Paul’s focus was usually upon the believer’s union with Christ individually and upon the church corporately, but he never developed the high priestly ministry of our Lord, unless Hebrews is the one exception.


While the question of immediate or amanuensic authorship may not be answered with complete certainty, the evident Divine inspiration and loftiness of this great epistle is unquestioned. Linguistically, it is the most eloquent work in the New Testament canon. Doctrinally, it reveals the superiority of our Lord over the prophets (1;1-3), angels (1:4-2:18), Moses (3:1-4:4), Joshua (4:5-13) and the Aaronic priesthood (4:14-10:18) in the clearest and most glorious light. Christologically, it explores the finality of our Lord’s high priestly ministry—a subject broached by no other work. Practically, its exhortations are systematically interwoven throughout the epistle with strong language and consummate skill. Thus, although the authorship has been questioned, the Divine inspiration has not.


Although not technically one of the General Epistles, as it was addressed to a certain locality and assembly, we place the General Epistles because of convenience and tradition. Clement of Rome quoted from Hebrews in his own writings (c. 95). This epistle was accepted by the Eastern [Greek]Church by the early second century. It was refused by the Western [Latin]Church until the late Fourth Century due to certain alleged influences. As previously stated, the Latin Church finally accepted Hebrews into its canon based upon its alleged Pauline authorship. In the earliest extent Greek manuscripts, dating from the early third century, Hebrews was placed in the Pauline corpus after Romans. Hebrews occurs before 1 Timothy within the Pauline corpus in all three of the early, most significant manuscripts.: Vaticanus      

(fourth century), Sinaiticus manuscripts (fourth century), Alexandrinus (fifth century). The Latin Vulgate (fifth century) has the modern canonical order. Because of presumed Pauline authorship, yet addressed to an unknown church. Hebrews was finally assigned a position between the Pauline and General Epistles in the present canon.


Again, although most agree that the letter is addressed to Jewish Christians—although some argue for Gentile believers, a mixed congregation, or even some former Jewish priests who had fled to the Qumran communities in southern Judah—there is little agreement over the provenance or place of writing and the destination. The most evident conclusion is that this epistle was written to Jewish Christians who were tempted to retreat into Judaism to avoid persecution during the Neronian era (63-68). The alleged destination has varied from Spain in the West to Galatia in the East to Egypt in the South. The words “they of Italy salute you” (13:24) could mean those who lived in Italy and probably Rome, or those from Italy, possibly in Palestine or even Alexandria.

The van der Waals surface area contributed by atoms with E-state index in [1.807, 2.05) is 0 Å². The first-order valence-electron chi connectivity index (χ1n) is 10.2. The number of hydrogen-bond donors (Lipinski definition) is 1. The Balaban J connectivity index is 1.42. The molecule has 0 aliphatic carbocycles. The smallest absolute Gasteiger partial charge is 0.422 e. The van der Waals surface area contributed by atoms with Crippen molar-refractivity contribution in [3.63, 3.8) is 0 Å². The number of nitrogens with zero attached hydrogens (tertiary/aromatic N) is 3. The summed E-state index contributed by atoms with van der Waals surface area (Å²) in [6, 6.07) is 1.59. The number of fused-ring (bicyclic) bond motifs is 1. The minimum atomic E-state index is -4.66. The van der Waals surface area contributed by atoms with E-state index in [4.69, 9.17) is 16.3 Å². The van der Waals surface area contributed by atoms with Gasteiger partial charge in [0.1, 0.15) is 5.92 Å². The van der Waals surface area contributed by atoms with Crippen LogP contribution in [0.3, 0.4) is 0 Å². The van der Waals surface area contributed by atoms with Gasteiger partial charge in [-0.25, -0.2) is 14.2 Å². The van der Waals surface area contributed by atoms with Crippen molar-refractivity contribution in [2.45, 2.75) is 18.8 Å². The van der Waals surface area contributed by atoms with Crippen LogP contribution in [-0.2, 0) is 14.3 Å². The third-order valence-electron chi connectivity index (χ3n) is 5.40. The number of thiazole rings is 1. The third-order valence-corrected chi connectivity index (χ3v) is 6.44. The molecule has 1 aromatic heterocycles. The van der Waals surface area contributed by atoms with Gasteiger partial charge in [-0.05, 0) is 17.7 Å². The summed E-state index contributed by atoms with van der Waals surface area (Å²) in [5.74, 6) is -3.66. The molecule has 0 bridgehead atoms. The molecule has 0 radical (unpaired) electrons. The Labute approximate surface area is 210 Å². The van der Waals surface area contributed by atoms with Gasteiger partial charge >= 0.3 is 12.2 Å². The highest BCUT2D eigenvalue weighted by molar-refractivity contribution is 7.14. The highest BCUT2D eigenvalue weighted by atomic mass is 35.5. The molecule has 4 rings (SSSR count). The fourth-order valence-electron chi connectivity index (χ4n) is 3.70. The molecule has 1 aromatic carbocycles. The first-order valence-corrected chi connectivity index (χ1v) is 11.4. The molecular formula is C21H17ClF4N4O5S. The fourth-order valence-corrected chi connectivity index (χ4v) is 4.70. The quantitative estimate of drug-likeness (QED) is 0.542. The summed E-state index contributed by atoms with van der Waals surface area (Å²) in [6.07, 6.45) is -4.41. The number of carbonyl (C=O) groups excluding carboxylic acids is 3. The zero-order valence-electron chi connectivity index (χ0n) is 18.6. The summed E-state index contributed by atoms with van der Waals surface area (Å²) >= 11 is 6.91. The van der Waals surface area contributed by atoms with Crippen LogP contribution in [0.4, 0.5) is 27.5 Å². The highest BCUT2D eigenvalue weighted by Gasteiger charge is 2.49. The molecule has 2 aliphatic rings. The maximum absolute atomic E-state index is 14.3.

Note: Some hold that these Jewish Christians, after suffering such opposition and, persecution,    and wanting to return to Judaism to escape more persecution were “backslidden Christians.” The subject of “backsliding” is discussed in the Book of Jeremiah. The issue in Hebrews is the apostasy from one’s profession of faith by returning to Judaism. Cf. 3:12 in the context of 3: –4:11.

The purpose, as revealed in the contents of this epistle, is four-fold: first, to warn against apostasy

and set the matter of reverting back into Judaism in the most stringent terms as a real possibility. Second to emphasize the typical and transitory nature of the Aaronic priesthood, the Levitical institution and sacrificial system, which all passed away in the progressive revelation of God through the person and redemptive work of the Lord Jesus Christ. Third to demonstrate and emphasize the fulness and finality of the once-for-all sacrifice of the Lord Jesus and the glory of His everlasting High Priestly ministry. This all reveals the temporary nature of Judaism and the finality of New Testament Christianity. Finally, to exhort and encourage these Jewish believers to persevere in the faith and rest in the finality of Christianity and not give up or lose hope.


There is a consensus that Hebrews was written to a congregation of Jewish Christians in the area of Rome who had and were undergoing persecution and had evidently become greatly discouraged and worn down (6:9-11, 18-20). Christianity had become a religio illicita, (Religion Forbidden) and these readers had become wearied and were tempted to return to Judaism, a religio licita,(Religion Not forbidden)to avoid persecution. The writer informs them that to do so would be to turn away from Christ and apostatize (3:12). The various warnings in this epistle enforce the danger and awful consequences.

Note: Much of the information in this introduction was taken from the W.R. Downing Survey of the Bible V.